Workers at Nokia’s Chennai factory have objected to the company’s plans to transfer production orders to other plants. Earlier, Nokia said it had reduced the number of shifts at the plant and some orders were moved to the new plant at Vietnam.
After a tripartite meeting between the Nokia workers’ union, management and Tamil Nadu labour department, on Monday, which concluded without any positive outcome, M Saravanakumar, president, Nokia India Thozhilar Sangam, said the union had given a written petition to the commissioner, seeking his intervention on three issues:
Job security for the workers; orders should not be shared with other plants in any part of the world; and the management should mention when they (the workers) will become part of Microsoft. A mail sent to Nokia officials did not elicit any response.
The development comes at a time when Nokia Corporation has announced that it would transfer its assets to Microsoft.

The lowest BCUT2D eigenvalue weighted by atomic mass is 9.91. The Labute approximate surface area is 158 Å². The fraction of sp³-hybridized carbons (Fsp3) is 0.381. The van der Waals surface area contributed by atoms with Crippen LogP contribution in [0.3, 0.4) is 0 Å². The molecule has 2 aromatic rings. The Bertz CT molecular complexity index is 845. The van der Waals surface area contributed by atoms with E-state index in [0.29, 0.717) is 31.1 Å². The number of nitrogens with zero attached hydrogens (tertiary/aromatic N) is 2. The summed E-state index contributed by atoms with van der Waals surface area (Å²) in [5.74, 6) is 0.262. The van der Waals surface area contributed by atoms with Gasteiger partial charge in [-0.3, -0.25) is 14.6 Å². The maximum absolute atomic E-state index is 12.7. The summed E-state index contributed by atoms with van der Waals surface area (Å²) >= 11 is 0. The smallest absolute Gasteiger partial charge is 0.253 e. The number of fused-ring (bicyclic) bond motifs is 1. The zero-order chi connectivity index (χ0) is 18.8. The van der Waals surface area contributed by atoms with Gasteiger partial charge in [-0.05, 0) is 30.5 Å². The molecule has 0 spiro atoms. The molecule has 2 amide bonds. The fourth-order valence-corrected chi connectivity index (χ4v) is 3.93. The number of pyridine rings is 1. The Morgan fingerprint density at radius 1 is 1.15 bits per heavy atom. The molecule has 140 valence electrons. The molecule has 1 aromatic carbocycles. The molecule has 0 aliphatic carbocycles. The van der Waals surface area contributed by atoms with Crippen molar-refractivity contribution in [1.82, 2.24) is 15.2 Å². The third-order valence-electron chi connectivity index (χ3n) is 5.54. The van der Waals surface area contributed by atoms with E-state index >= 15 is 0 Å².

However, the fate of the Chennai plant, caught up in an income tax dispute, remains unresolved.
The Supreme Court on March 14 ordered Nokia to give a Rs 3,500-crore (Rs 35 billion) as guarantee before it transfers one of its biggest plants globally located at Sriperumbudur, around 40 km from Chennai, to Microsoft.
The order upheld a lower court verdict over the plant, which is the subject of an income tax dispute, and had been challenged by the Finnish company.
Over and above, the Tamil Nadu Sales Tax Department has slammed a Rs 2,400-crore ( Rs 24 billion) notice on Nokia, stating the company had been selling whatever produced from its Sriperumbudur facility in the domestic market, but was not exporting. In response to the notice, Nokia filed a writ petition with the Madras High Court and said it was a baseless claim by the department.
The union’s petition comes after Nokia India, according to Kumar, recently told workers the company might have to reduce number of staff in the factory, as the order flow had slowed down. Nokia India said, “We are disappointed with the earlier decision by the Supreme Court.
We have been doing our utmost to ensure our employees and assets can transfer to Microsoft. We are evaluating our options, and have no further comment at this point.”
The Monday’s tripartite meeting, which lasted for about 45 minutes, was attended by 12 workers, four members from Nokia management and the joint labour commissioner and others.